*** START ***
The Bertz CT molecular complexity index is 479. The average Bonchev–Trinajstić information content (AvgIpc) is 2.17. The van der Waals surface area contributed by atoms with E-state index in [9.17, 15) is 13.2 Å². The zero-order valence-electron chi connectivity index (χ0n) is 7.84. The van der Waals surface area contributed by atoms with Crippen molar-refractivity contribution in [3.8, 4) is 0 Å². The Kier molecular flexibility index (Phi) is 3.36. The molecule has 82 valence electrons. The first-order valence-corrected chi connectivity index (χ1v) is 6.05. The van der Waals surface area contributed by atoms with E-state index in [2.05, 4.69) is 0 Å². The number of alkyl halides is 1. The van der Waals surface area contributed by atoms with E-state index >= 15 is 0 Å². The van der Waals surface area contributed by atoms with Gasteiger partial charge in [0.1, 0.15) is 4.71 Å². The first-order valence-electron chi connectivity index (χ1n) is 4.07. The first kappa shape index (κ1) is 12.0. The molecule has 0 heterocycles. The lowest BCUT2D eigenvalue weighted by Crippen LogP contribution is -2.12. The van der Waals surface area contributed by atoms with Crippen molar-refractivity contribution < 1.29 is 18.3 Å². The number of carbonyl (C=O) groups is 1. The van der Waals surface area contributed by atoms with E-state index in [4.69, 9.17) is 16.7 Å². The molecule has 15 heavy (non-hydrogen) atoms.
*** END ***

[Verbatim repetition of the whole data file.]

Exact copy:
The Bertz CT molecular complexity index is 479. The average Bonchev–Trinajstić information content (AvgIpc) is 2.17. The van der Waals surface area contributed by atoms with E-state index in [9.17, 15) is 13.2 Å². The zero-order valence-electron chi connectivity index (χ0n) is 7.84. The van der Waals surface area contributed by atoms with Crippen molar-refractivity contribution in [3.8, 4) is 0 Å². The Kier molecular flexibility index (Phi) is 3.36. The molecule has 82 valence electrons. The first-order valence-corrected chi connectivity index (χ1v) is 6.05. The van der Waals surface area contributed by atoms with E-state index in [2.05, 4.69) is 0 Å². The number of alkyl halides is 1. The van der Waals surface area contributed by atoms with E-state index >= 15 is 0 Å². The van der Waals surface area contributed by atoms with Gasteiger partial charge in [0.1, 0.15) is 4.71 Å². The first-order valence-electron chi connectivity index (χ1n) is 4.07. The first kappa shape index (κ1) is 12.0. The molecule has 0 heterocycles. The lowest BCUT2D eigenvalue weighted by Crippen LogP contribution is -2.12. The van der Waals surface area contributed by atoms with Crippen molar-refractivity contribution < 1.29 is 18.3 Å². The number of carbonyl (C=O) groups is 1. The van der Waals surface area contributed by atoms with E-state index in [4.69, 9.17) is 16.7 Å². The molecule has 15 heavy (non-hydrogen) atoms.